In the same police action in the USA , known there as Operation Avalanche, about 35,000 US subscribers were finally identified from their credit card details. Of these in the end fewer than 200 were arrested. This is not because US police care any less passionately than their UK counterparts. Under US procedural laws, to obtain the necessary authority to seize a computer or search a suspect’s house the evidence which you rely on for the warrants has to be fresh or recently obtained. This is a relevant factor in the UK too but the US definition is much tighter and less generous. By the time all of the preliminary investigative work had been completed on the substantive case in the US it was already too late.
My understanding is that the comparatively small number who were arrested in the US were picked up because US law enforcement agencies treated the Avalanche database as a source of intelligence. They used it to set honey traps for the those they considered the worst offenders. Maybe not an ideal outcome but I don’t suppose many people complained.
Thus, in both the UK and the US, time and resources played their part in ensuring that justice was not done.
Justice delayed is justice denied
This is an ancient legal maxim said to have its roots in the Magna Carta. In the instances just referred to it needs to be amended
Justice delayed means you get away with it
The only case I have cited up to now is Operation Avalanche/Ore from over ten years ago. I wish I could say I thought the position had got better since then. I don’t think it has. I believe it is worse. Avalanche/Ore was a case involving web sites. Now we have Peer2Peer. The scale of offending on Peer2Peer completely dwarfs all previous numbers. This is one of the reasons why the police repeatedly say
We cannot arrest our way out of this
Think about that for a moment. What does it mean? It means the cops are saying that conventional law enforcement methods will not work, cannot work. People can scream “They must, they must” but that is not going to change the reality.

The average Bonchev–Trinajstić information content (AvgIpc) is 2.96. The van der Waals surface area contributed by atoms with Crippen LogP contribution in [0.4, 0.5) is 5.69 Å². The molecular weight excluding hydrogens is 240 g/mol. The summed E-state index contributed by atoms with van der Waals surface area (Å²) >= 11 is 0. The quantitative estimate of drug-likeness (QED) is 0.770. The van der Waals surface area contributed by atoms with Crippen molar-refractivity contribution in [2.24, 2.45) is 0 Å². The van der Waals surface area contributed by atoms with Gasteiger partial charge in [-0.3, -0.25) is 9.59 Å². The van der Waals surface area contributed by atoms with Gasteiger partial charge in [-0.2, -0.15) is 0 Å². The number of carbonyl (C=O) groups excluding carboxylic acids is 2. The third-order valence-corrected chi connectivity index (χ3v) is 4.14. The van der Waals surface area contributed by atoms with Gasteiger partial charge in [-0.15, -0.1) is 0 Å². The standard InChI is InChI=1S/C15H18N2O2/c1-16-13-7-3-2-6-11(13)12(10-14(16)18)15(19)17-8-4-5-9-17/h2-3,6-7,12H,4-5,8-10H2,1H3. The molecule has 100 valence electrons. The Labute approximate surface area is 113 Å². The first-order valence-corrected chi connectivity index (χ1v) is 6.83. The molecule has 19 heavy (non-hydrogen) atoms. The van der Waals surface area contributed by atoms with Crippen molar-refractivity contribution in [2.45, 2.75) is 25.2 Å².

Absolutely I believe the UK police can deal with the most serious stuff, and there have been many substantial law enforcement operations since Ore. But unless as a society we are content to allow a constant hum of criminal activity involving the distribution of child abuse images online to persist into the indefinite future, we have to find other ways of dealing with this. Tipstaffs and powdered wigs can only be a very small part of the answer.
As already noted, from many parts of the internet industry the answer is always the same. Only judicial decisions are acceptable as the basis of doing anything. This is not a serious response and it is so obviously self-serving I never cease to be amazed at the brass neck of some of those who say it. This is code for
We don’t want to change our business model. We don’t want to spend any money on altering our systems to deal with this. We can just sit back and wait for court orders to come then we act sui generis. Because of the state the courts and legal processes are in we know there won’t be that many court orders to trouble us. Not our problem, Guv. Yawn. Next business.
Leaving child abuse images on one side for the moment, what about all the other kinds of criminal activity which is happening online, the kind of things that we, as ordinary citizens, are more likely to be affected by? If we do not find ways of dealing with this sooner or later the dam will burst. It is in no one’s long term interests to allow us to get to that point. I can see that a few cowboys might dismiss what I am saying or call it scaremongering but they’ll have taken their profits by then. The rest of us will have to deal with the consequences.
Ask the Birmingham 6
The idea that only courts or judges can be trusted to get things right is laughable. Obviously they usually do but ask the members of the Birmingham 6 who are still alive what they think about judicial infallibility, or the families of those granted posthumous pardons for what were once capital crimes we all now know they did not commit.
What counts is that you have processes in place which are fair and transparent, with appellate procedures and all should be administered by trusted bodies. Absolutely, in the end pretty much everything that impacts in the public space must be justiciable. The courts are the last bastion of human rights and freedom in any democracy. But they can be a lousy first bastion.
We need several tracks